Around the Jewish World: Prague’s Non-orthodox to Fill Once-derelict Shul with Prayer

Prague’s long-derelict Spanish Synagogue will resound with Jewish prayer this month when a new, non-Orthodox Jewish congregation in the Czech capital holds High Holiday services there.

“Bejt Praha,” which organizers describe as an open Jewish congregation, plans to hold Rosh Hashanah and Yom Kippur services in the Spanish Synagogue.

“We are expecting 300 people at services, but I’m probably underestimating,” Bejt Praha founder Lisa Frankenberg said in an interview.

Frankenberg, 27, came to Prague in 1990. She is the president and publisher of Prague’s weekly English-language newspaper, The Prague Post.

She and friends founded Bejt Praha last year as an alternative to Prague’s official Orthodox community.

This year, the group formally became a member of the Federation of Czech Jewish Communities.

Bejt Praha, which has a mailing list of about 300, mainly targets the hundreds of American and other Jews who form part of the large foreign community in Prague.

Czech Jews also participate in services and events organized by the group.

“We don’t label ourselves Orthodox, Reform, Conservative or American,” Frankenberg said. “We are a Jewish organization – we are the open Prague Jewish community.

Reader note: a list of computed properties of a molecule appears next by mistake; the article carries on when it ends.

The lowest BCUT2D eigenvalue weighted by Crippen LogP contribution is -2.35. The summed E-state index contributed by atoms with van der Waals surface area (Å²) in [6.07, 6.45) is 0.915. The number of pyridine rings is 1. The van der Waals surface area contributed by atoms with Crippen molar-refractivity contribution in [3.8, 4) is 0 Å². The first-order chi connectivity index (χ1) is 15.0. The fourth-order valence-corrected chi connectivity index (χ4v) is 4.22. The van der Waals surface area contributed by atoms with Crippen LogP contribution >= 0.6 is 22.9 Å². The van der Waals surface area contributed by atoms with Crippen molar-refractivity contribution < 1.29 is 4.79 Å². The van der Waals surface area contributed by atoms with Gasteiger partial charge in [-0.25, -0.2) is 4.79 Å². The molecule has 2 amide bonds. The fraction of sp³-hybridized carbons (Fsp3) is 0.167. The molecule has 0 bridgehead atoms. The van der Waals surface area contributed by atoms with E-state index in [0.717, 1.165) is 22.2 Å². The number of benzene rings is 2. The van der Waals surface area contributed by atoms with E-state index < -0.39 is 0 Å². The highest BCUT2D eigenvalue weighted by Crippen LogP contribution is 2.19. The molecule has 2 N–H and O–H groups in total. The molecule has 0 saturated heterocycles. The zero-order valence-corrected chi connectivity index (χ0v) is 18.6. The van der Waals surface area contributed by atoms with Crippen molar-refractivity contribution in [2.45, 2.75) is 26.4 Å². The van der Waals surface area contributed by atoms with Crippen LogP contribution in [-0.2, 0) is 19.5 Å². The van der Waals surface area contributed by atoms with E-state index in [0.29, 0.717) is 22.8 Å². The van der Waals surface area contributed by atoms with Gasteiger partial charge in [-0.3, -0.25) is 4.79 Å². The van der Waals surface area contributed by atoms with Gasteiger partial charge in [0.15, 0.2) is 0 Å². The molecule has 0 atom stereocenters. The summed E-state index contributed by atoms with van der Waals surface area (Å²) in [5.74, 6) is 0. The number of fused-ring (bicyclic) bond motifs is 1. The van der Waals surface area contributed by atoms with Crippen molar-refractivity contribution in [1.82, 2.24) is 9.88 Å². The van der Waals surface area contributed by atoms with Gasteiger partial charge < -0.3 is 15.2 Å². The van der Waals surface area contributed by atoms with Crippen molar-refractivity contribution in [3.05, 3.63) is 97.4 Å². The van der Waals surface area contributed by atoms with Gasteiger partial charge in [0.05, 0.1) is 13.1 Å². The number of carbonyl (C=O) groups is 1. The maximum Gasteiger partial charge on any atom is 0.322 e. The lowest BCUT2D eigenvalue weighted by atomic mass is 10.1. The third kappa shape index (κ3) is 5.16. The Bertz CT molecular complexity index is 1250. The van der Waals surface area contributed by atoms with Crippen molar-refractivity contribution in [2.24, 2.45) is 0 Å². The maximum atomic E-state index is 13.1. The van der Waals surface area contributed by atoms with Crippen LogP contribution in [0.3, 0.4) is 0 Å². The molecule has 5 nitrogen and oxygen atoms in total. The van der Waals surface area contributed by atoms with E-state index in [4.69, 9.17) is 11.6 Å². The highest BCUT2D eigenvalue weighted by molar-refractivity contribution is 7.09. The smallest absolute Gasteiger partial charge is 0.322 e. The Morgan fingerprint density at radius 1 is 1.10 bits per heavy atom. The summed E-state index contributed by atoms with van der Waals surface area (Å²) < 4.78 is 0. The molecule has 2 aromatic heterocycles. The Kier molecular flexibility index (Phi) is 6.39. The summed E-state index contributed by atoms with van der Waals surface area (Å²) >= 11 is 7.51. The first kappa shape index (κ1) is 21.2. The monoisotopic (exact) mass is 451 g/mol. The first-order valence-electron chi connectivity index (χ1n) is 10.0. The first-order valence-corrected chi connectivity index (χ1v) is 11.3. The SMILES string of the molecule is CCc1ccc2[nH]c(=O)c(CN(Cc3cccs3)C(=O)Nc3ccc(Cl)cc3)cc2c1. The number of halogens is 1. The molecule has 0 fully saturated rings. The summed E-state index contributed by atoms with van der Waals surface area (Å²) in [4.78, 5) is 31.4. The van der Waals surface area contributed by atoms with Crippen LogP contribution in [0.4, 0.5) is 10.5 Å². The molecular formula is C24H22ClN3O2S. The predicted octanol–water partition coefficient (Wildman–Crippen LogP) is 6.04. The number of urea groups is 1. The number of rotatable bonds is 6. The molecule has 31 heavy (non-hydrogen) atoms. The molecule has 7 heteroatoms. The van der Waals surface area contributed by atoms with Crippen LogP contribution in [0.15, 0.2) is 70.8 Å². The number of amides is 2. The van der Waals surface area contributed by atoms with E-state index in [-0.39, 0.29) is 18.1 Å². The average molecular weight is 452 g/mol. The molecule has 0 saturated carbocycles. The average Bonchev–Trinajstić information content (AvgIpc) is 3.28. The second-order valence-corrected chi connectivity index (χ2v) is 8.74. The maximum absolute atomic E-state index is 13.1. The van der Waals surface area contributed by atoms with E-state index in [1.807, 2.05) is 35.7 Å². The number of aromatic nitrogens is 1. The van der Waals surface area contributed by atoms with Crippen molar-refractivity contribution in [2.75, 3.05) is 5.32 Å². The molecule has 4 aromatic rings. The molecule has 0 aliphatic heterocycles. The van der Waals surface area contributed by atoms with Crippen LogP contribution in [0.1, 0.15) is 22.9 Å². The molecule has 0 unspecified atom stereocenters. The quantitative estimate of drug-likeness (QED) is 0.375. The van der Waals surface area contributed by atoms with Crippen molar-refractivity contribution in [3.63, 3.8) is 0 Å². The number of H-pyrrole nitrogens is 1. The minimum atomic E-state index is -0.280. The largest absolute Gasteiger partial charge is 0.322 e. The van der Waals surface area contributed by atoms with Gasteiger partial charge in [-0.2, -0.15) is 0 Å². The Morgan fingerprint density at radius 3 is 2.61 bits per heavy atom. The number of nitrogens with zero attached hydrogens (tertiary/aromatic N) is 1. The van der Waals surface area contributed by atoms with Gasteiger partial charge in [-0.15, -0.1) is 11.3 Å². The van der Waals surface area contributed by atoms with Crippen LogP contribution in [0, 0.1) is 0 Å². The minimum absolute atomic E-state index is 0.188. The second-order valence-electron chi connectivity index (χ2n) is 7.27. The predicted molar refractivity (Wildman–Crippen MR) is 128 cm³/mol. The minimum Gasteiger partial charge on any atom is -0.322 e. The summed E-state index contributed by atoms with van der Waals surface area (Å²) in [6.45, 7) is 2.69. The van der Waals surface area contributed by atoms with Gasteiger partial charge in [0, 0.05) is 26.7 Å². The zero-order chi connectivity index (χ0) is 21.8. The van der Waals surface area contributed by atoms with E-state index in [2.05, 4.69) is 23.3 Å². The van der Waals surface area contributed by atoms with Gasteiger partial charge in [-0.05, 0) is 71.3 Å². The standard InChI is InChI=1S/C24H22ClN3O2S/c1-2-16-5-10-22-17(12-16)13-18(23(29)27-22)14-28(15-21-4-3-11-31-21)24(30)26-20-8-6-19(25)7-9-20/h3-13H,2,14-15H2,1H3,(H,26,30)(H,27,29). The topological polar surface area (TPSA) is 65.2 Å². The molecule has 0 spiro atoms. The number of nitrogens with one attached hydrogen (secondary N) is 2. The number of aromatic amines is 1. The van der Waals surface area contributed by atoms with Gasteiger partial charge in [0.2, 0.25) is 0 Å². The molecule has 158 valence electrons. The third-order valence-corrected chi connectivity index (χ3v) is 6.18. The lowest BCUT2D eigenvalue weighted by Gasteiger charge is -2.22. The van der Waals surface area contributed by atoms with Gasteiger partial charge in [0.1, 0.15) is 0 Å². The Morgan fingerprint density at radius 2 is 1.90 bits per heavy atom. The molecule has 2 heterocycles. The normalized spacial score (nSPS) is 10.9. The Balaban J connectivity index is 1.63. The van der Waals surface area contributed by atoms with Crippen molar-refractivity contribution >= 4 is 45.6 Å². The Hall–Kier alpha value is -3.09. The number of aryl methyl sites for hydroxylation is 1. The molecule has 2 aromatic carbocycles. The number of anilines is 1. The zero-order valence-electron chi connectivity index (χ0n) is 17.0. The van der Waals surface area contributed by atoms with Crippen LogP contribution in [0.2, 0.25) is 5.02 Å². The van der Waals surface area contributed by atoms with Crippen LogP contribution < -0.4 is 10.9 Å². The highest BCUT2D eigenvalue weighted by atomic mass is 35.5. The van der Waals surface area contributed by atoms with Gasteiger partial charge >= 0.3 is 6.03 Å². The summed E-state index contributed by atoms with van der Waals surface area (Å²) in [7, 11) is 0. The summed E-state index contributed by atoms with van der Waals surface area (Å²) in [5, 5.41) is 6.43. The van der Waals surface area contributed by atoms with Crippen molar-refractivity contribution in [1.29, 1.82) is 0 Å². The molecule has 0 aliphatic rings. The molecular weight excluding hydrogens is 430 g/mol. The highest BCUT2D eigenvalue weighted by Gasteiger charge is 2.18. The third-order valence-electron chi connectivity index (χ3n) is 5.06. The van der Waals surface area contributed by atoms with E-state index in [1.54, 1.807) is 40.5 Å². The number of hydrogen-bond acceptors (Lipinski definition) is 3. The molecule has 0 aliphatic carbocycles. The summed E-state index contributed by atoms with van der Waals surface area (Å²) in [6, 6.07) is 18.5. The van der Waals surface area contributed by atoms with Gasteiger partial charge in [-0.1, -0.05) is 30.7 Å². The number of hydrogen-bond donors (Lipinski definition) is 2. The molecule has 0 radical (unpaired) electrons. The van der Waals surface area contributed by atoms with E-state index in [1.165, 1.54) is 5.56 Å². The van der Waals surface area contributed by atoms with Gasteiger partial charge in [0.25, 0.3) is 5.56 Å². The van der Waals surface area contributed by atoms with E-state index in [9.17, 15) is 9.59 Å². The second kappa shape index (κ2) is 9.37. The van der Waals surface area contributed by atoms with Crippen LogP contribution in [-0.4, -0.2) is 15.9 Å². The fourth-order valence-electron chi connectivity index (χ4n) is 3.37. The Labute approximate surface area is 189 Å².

Outreach is a main concern and focus of the group, she said. “We want to help Jews in Prague express their own identity.”

Frankenberg was involved in organizing non-Orthodox High Holiday services last year, which were held in the historic High Synagogue.

“We had 80 chairs, but about 250 people came,” she said. “It was a wonderful, overwhelming surprise for us.”

Based on that response, “we formed Bejt Praha,” Frankenberg said.

The services this year will be led by Rabbi Arnold Turetsky of While Plains, N.Y. His trip to Prague is sponsored in part by the Midrasha Yerushalayim, the Israeli-based education arm of the Masorti, or Conservative, movement.

Over the past year, Bejt Praha organized Purim celebrations, including services led by Turetsky and a Purim party, and festivities marking Israel’s independence day.

A barbecue this month was the kickoff for the group’s activities this year. After the holidays, the group will initiate Israeli dance sessions, Frankenberg said.

She said the American Jewish Joint Distribution Committee, which gives some financial support to Bejt Praha activities, such as contributing to the organization of the High Holiday services, helped two young Czechs get to London to learn Israeli dance.

Prague’s Spanish Synagogue was built just outside the former medieval Jewish ghetto in the late 19th century, in the ornate Moorish style.

Empty for decades, it has been used as a storage space for the textile collection of the Jewish Museum. Restoration work on the building is scheduled to begin just after the holidays.

NEXT STORY